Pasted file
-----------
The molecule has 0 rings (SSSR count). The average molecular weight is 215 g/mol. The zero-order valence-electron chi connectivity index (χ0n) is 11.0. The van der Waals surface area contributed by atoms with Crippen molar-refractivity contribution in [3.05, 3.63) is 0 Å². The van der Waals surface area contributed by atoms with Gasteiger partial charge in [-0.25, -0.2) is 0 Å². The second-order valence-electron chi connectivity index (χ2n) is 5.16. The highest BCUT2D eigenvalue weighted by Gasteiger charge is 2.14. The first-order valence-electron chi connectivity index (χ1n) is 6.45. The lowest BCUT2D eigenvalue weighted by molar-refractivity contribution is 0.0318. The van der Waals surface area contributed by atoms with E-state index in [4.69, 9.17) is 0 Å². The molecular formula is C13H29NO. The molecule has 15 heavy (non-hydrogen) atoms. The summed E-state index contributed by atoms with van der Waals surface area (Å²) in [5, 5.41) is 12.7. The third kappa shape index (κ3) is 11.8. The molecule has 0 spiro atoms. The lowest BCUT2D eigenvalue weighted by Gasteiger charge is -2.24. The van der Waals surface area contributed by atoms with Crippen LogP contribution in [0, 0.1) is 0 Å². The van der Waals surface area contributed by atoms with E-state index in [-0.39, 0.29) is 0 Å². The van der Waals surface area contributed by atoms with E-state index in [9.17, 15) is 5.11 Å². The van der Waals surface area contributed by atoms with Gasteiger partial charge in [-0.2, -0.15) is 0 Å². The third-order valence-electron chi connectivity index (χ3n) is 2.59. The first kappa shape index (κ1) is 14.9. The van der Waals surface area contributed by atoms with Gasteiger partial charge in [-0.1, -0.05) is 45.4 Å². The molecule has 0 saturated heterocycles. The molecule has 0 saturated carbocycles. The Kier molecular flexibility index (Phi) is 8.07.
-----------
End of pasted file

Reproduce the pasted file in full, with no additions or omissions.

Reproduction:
The molecule has 0 rings (SSSR count). The average molecular weight is 215 g/mol. The zero-order valence-electron chi connectivity index (χ0n) is 11.0. The van der Waals surface area contributed by atoms with Crippen molar-refractivity contribution in [3.05, 3.63) is 0 Å². The van der Waals surface area contributed by atoms with Gasteiger partial charge in [-0.25, -0.2) is 0 Å². The second-order valence-electron chi connectivity index (χ2n) is 5.16. The highest BCUT2D eigenvalue weighted by Gasteiger charge is 2.14. The first-order valence-electron chi connectivity index (χ1n) is 6.45. The lowest BCUT2D eigenvalue weighted by molar-refractivity contribution is 0.0318. The van der Waals surface area contributed by atoms with E-state index in [4.69, 9.17) is 0 Å². The molecular formula is C13H29NO. The molecule has 15 heavy (non-hydrogen) atoms. The summed E-state index contributed by atoms with van der Waals surface area (Å²) in [5, 5.41) is 12.7. The third kappa shape index (κ3) is 11.8. The molecule has 0 spiro atoms. The lowest BCUT2D eigenvalue weighted by Gasteiger charge is -2.24. The van der Waals surface area contributed by atoms with Crippen LogP contribution in [0, 0.1) is 0 Å². The van der Waals surface area contributed by atoms with E-state index in [-0.39, 0.29) is 0 Å². The van der Waals surface area contributed by atoms with E-state index in [9.17, 15) is 5.11 Å². The van der Waals surface area contributed by atoms with Gasteiger partial charge in [-0.2, -0.15) is 0 Å². The third-order valence-electron chi connectivity index (χ3n) is 2.59. The first kappa shape index (κ1) is 14.9. The van der Waals surface area contributed by atoms with Gasteiger partial charge in [-0.1, -0.05) is 45.4 Å². The molecule has 0 saturated heterocycles. The molecule has 0 saturated carbocycles. The Kier molecular flexibility index (Phi) is 8.07.